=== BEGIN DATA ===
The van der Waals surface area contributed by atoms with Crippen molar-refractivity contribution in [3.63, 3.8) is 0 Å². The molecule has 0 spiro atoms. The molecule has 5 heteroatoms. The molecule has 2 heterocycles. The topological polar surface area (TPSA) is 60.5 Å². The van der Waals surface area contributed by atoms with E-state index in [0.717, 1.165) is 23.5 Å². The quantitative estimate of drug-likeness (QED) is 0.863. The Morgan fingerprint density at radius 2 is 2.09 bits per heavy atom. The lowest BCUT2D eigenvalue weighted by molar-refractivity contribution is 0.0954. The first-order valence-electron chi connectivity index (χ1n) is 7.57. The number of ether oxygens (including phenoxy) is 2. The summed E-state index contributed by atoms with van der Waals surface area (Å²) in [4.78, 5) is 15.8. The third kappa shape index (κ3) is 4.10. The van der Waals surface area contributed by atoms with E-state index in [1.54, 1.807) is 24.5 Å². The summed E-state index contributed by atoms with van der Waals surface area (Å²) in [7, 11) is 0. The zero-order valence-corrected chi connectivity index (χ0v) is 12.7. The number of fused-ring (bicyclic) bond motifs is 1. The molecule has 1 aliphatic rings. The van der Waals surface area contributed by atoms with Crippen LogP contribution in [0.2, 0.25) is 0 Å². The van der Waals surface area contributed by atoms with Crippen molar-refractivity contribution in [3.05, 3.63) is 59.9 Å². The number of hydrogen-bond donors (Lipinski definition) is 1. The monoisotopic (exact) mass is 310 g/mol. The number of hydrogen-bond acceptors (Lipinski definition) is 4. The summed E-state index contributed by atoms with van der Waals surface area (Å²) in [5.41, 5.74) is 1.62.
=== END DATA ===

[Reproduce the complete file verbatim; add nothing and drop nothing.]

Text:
The van der Waals surface area contributed by atoms with Crippen molar-refractivity contribution in [3.63, 3.8) is 0 Å². The molecule has 0 spiro atoms. The molecule has 5 heteroatoms. The molecule has 2 heterocycles. The topological polar surface area (TPSA) is 60.5 Å². The van der Waals surface area contributed by atoms with E-state index in [0.717, 1.165) is 23.5 Å². The quantitative estimate of drug-likeness (QED) is 0.863. The Morgan fingerprint density at radius 2 is 2.09 bits per heavy atom. The lowest BCUT2D eigenvalue weighted by molar-refractivity contribution is 0.0954. The first-order valence-electron chi connectivity index (χ1n) is 7.57. The number of ether oxygens (including phenoxy) is 2. The summed E-state index contributed by atoms with van der Waals surface area (Å²) in [4.78, 5) is 15.8. The third kappa shape index (κ3) is 4.10. The van der Waals surface area contributed by atoms with E-state index in [1.54, 1.807) is 24.5 Å². The summed E-state index contributed by atoms with van der Waals surface area (Å²) in [7, 11) is 0. The zero-order valence-corrected chi connectivity index (χ0v) is 12.7. The number of fused-ring (bicyclic) bond motifs is 1. The molecule has 1 aliphatic rings. The van der Waals surface area contributed by atoms with Crippen LogP contribution in [0.2, 0.25) is 0 Å². The van der Waals surface area contributed by atoms with Crippen molar-refractivity contribution in [3.05, 3.63) is 59.9 Å². The number of hydrogen-bond donors (Lipinski definition) is 1. The monoisotopic (exact) mass is 310 g/mol. The number of hydrogen-bond acceptors (Lipinski definition) is 4. The summed E-state index contributed by atoms with van der Waals surface area (Å²) in [5.41, 5.74) is 1.62.